Jennifer Kent’s The Nightingale won the Special Jury Prize at this year’s Venice Film Festival, but made headlines because an enraged Italian film critic shouted abuse from the audience. This is not the only place the film has proved controversial, with viewers walking out of screenings at the Sydney Film Festival, complaining about “gratuitous violence”.
The Nightingale is a disturbing tale that stays in one’s mind long after the credits have rolled, so don’t go along expecting light entertaiment. It’s a strong follow-up to The Babadook (2014), Kent’s harrowing debut feature that won acclaim both at home and abroad. After the success of that movie she could have gone on making Babadook sequels, but declined all offers.
Kent is not the only Australian director with a taste for dark and dangerous themes, but unlike so many of her peers her movies are neither graceless nor monodimensional. On the contrary, she has a sense of structure, a feel for cinematography, and a talent for metaphor that adds layers of meaning to a story. She also writes a mean script. What’s not to like?
One wonders if those viewers who walked out of the film complaining about “gratuitous violence” have been to see the new Quentin Tarantino flick. For Tarantino, gratuitous violence is half the fun, but with Kent, the violence is all calibrated towards one end: providing a portrait of what life was like in an awful, isolated British penal colony in 1825.
Aisling Franciosi puts in a tremendous performance as Clare, an Irish convict in a small settlement in Van Diemen’s Land. It’s an outpost of British justice that has become a fiefdom in which the commanding officer is a law unto himself. When that officer is as unscrupulous and sadistic as Lieutenant Hawkins (a role Sam Claflin may never live down), it ushers in the meanest form of tyranny.
Clare has earned her ticket-of-leave three years ago but Hawkins refuses to let her go. She is married to Aidan (Michael Sheasby), another discharged Irish convict, and has a baby daughter, but every day she has to go to work at the barracks. In the evening she is expected to sing for guests, hence her nickname, “the Nightingale”.
There is no way Clare can disobey Hawkins when he leads her to his room and rapes her. It’s brutal, but much, much worse is to follow. Every step in this grim story is deftly negotiated. The rape scenes are handled in a manner that is all menace and no eros. The violence is graphic and relentless, but never “gratuitous”.
The soldiers are weak-willed mediocrities who assuage their insecurities by being barbaric to those in their power, and to each other. It’s a relentlessly masculine environment in which drinking, brawling and groping women are the major pastimes. Hawkins is a sociopath with a high opinion of his own abilities, while his sidekicks, Ruse (Damon Herriman) and Jago (Harry Greenwood), are frightened of him but eager to win his respect. Ruse is a nasty, pandering stooge, yet even he is appalled at Hawkins’s callousness.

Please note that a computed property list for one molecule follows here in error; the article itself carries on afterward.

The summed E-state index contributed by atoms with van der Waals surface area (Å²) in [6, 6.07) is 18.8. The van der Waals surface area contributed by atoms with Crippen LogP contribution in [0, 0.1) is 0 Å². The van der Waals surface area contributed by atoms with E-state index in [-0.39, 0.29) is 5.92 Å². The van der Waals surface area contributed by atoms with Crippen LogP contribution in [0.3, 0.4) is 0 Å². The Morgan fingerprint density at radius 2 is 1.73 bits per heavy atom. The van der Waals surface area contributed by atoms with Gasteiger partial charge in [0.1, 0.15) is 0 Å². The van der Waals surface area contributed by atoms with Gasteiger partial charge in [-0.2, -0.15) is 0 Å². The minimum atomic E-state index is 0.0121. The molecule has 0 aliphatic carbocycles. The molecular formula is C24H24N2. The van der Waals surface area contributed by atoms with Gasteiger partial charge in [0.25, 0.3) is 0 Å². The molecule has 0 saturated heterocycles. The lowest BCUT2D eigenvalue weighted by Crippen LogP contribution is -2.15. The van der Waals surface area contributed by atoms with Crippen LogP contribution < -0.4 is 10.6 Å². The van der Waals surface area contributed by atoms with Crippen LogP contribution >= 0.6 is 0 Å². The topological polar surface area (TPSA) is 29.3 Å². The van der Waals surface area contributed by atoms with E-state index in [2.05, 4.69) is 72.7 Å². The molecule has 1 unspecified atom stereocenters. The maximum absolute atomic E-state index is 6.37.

Feeling that he has been robbed of a promotion that should rightfully be his, Hawkins sets off with a small party to walk to Launceston to plead his case. The fastest route lies through the forest, which is a dangerous place because of the hostility of the local tribes who have seen their land expropriated and their famlies slaughtered.
Clare follows behind, intent on revenge for the unspeakable evil to which she has been subjected. She enlists a blackfeller named Billy (Baykali Ganambarr) as her guide, treating him with the same condescension with which the soldiers treat the convicts. The gradual thawing of the relationship between Clare and Billy will occupy much of the film, as they realise how much they have in common, and how much of a grudge they hold against the English. Ganambarr won ‘best young actor’ in Venice for this debut role.
The trek through the bush is an ordeal, at once more terrible and inconclusive than we might have expected if this were a conventional revenge drama. The further we go, the more we feel an overwhelming sense of hopelessness.
Kent gives us a vision of a country born from colonial iniquity, in which Clare and Billy are innocents unable to lead innocent lives. Hawkins may be an avatar of evil but he is the corollary of a system that allows such personalities to flourish. At the end of a film in which we have witnessed so many different forms of pain inflicted on so many individuals, we are left with the view that Britain’s implacable justice was also a form of systematic dehumanisation.
What a relief it is not to live in those bad ole days, when a heartless government imprisoned people on islands, and sought to extinguish their every vestige of hope.
Written & directed by Jennifer Kent
Starring Aisling Franciosi, Baykali Ganambarr, Sam Claflin, Damon Herriman, Harry Greenwood, Ewen Leslie, Charlie Shotwell, Michael Sheasby
Australia/Canada/USA, rated R18+, 136 mins
Published in the Australian Financial Review, 24 August, 2019